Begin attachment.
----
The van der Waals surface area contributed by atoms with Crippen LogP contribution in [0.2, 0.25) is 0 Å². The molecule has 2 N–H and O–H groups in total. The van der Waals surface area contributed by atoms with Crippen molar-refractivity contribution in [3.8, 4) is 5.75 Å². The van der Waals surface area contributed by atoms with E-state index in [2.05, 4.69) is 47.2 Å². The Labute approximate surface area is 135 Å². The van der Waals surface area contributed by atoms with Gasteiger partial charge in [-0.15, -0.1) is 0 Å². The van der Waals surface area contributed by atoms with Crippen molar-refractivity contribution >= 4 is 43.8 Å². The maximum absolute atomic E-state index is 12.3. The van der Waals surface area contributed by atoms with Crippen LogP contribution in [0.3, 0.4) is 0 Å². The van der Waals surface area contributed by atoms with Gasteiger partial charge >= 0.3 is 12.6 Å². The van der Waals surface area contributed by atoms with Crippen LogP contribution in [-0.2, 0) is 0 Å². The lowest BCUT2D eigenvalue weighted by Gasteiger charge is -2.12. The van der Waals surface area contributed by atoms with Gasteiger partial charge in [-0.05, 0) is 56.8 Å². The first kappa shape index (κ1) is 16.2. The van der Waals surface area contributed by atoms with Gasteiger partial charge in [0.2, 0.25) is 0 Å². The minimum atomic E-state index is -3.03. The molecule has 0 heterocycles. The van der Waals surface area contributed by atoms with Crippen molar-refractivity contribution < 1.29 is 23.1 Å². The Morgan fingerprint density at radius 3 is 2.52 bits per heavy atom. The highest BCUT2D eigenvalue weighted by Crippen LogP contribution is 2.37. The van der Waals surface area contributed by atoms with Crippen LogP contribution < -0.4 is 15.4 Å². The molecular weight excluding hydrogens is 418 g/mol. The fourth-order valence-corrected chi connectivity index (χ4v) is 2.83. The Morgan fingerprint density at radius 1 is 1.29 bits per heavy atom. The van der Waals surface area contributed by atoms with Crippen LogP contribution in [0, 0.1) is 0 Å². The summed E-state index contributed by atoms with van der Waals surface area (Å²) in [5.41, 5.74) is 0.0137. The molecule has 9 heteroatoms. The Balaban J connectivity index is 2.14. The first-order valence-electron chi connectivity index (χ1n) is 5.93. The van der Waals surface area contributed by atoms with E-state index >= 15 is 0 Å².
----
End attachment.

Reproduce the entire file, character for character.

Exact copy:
The van der Waals surface area contributed by atoms with Crippen LogP contribution in [0.2, 0.25) is 0 Å². The molecule has 2 N–H and O–H groups in total. The van der Waals surface area contributed by atoms with Crippen molar-refractivity contribution in [3.8, 4) is 5.75 Å². The van der Waals surface area contributed by atoms with E-state index in [2.05, 4.69) is 47.2 Å². The Labute approximate surface area is 135 Å². The van der Waals surface area contributed by atoms with Gasteiger partial charge in [-0.15, -0.1) is 0 Å². The van der Waals surface area contributed by atoms with Crippen molar-refractivity contribution >= 4 is 43.8 Å². The maximum absolute atomic E-state index is 12.3. The van der Waals surface area contributed by atoms with Crippen LogP contribution in [0.3, 0.4) is 0 Å². The van der Waals surface area contributed by atoms with Gasteiger partial charge >= 0.3 is 12.6 Å². The van der Waals surface area contributed by atoms with Crippen LogP contribution in [-0.2, 0) is 0 Å². The lowest BCUT2D eigenvalue weighted by Gasteiger charge is -2.12. The van der Waals surface area contributed by atoms with Gasteiger partial charge in [-0.05, 0) is 56.8 Å². The first kappa shape index (κ1) is 16.2. The van der Waals surface area contributed by atoms with Gasteiger partial charge in [0.2, 0.25) is 0 Å². The minimum atomic E-state index is -3.03. The molecule has 0 heterocycles. The van der Waals surface area contributed by atoms with Crippen molar-refractivity contribution < 1.29 is 23.1 Å². The Morgan fingerprint density at radius 3 is 2.52 bits per heavy atom. The highest BCUT2D eigenvalue weighted by Crippen LogP contribution is 2.37. The van der Waals surface area contributed by atoms with Crippen LogP contribution < -0.4 is 15.4 Å². The molecular weight excluding hydrogens is 418 g/mol. The fourth-order valence-corrected chi connectivity index (χ4v) is 2.83. The Morgan fingerprint density at radius 1 is 1.29 bits per heavy atom. The van der Waals surface area contributed by atoms with Crippen LogP contribution in [0, 0.1) is 0 Å². The summed E-state index contributed by atoms with van der Waals surface area (Å²) in [5.41, 5.74) is 0.0137. The molecule has 9 heteroatoms. The Balaban J connectivity index is 2.14. The first-order valence-electron chi connectivity index (χ1n) is 5.93. The van der Waals surface area contributed by atoms with E-state index >= 15 is 0 Å².